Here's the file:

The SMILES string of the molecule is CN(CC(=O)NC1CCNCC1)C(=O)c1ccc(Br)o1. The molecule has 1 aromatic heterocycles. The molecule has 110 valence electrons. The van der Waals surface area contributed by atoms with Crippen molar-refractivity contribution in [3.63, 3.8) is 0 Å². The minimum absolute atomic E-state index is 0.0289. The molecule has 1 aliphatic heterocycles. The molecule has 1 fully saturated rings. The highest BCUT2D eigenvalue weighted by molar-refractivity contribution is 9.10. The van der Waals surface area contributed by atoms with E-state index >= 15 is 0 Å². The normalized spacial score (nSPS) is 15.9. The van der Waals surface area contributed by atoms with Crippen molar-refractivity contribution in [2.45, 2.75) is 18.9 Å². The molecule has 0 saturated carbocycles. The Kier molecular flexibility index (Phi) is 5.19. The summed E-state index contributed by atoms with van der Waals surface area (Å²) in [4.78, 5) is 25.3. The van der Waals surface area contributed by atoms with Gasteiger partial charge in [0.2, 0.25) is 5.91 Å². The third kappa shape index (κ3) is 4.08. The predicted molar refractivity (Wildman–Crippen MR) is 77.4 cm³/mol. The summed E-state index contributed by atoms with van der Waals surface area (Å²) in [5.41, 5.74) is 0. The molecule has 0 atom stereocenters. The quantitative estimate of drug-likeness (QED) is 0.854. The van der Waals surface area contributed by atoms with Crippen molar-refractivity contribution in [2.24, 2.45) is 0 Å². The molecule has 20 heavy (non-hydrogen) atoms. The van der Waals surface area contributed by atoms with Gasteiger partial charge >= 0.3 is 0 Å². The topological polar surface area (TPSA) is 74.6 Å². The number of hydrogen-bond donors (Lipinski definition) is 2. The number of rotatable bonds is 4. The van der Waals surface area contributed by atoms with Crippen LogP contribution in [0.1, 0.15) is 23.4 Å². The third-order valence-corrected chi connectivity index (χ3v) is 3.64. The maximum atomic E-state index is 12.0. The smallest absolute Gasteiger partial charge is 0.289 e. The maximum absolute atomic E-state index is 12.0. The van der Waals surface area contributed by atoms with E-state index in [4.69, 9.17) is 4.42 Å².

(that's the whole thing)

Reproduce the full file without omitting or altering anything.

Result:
The SMILES string of the molecule is CN(CC(=O)NC1CCNCC1)C(=O)c1ccc(Br)o1. The molecule has 1 aromatic heterocycles. The molecule has 110 valence electrons. The van der Waals surface area contributed by atoms with Crippen molar-refractivity contribution in [3.63, 3.8) is 0 Å². The minimum absolute atomic E-state index is 0.0289. The molecule has 1 aliphatic heterocycles. The molecule has 1 fully saturated rings. The highest BCUT2D eigenvalue weighted by molar-refractivity contribution is 9.10. The van der Waals surface area contributed by atoms with E-state index >= 15 is 0 Å². The normalized spacial score (nSPS) is 15.9. The van der Waals surface area contributed by atoms with Crippen molar-refractivity contribution in [2.45, 2.75) is 18.9 Å². The molecule has 0 saturated carbocycles. The Kier molecular flexibility index (Phi) is 5.19. The summed E-state index contributed by atoms with van der Waals surface area (Å²) in [4.78, 5) is 25.3. The van der Waals surface area contributed by atoms with Gasteiger partial charge in [0.2, 0.25) is 5.91 Å². The third kappa shape index (κ3) is 4.08. The predicted molar refractivity (Wildman–Crippen MR) is 77.4 cm³/mol. The summed E-state index contributed by atoms with van der Waals surface area (Å²) in [5.41, 5.74) is 0. The molecule has 0 atom stereocenters. The quantitative estimate of drug-likeness (QED) is 0.854. The van der Waals surface area contributed by atoms with Crippen molar-refractivity contribution in [2.24, 2.45) is 0 Å². The molecule has 20 heavy (non-hydrogen) atoms. The van der Waals surface area contributed by atoms with Gasteiger partial charge >= 0.3 is 0 Å². The topological polar surface area (TPSA) is 74.6 Å². The number of hydrogen-bond donors (Lipinski definition) is 2. The number of rotatable bonds is 4. The van der Waals surface area contributed by atoms with Crippen LogP contribution in [0.1, 0.15) is 23.4 Å². The third-order valence-corrected chi connectivity index (χ3v) is 3.64. The maximum atomic E-state index is 12.0. The smallest absolute Gasteiger partial charge is 0.289 e. The maximum absolute atomic E-state index is 12.0. The van der Waals surface area contributed by atoms with E-state index in [4.69, 9.17) is 4.42 Å².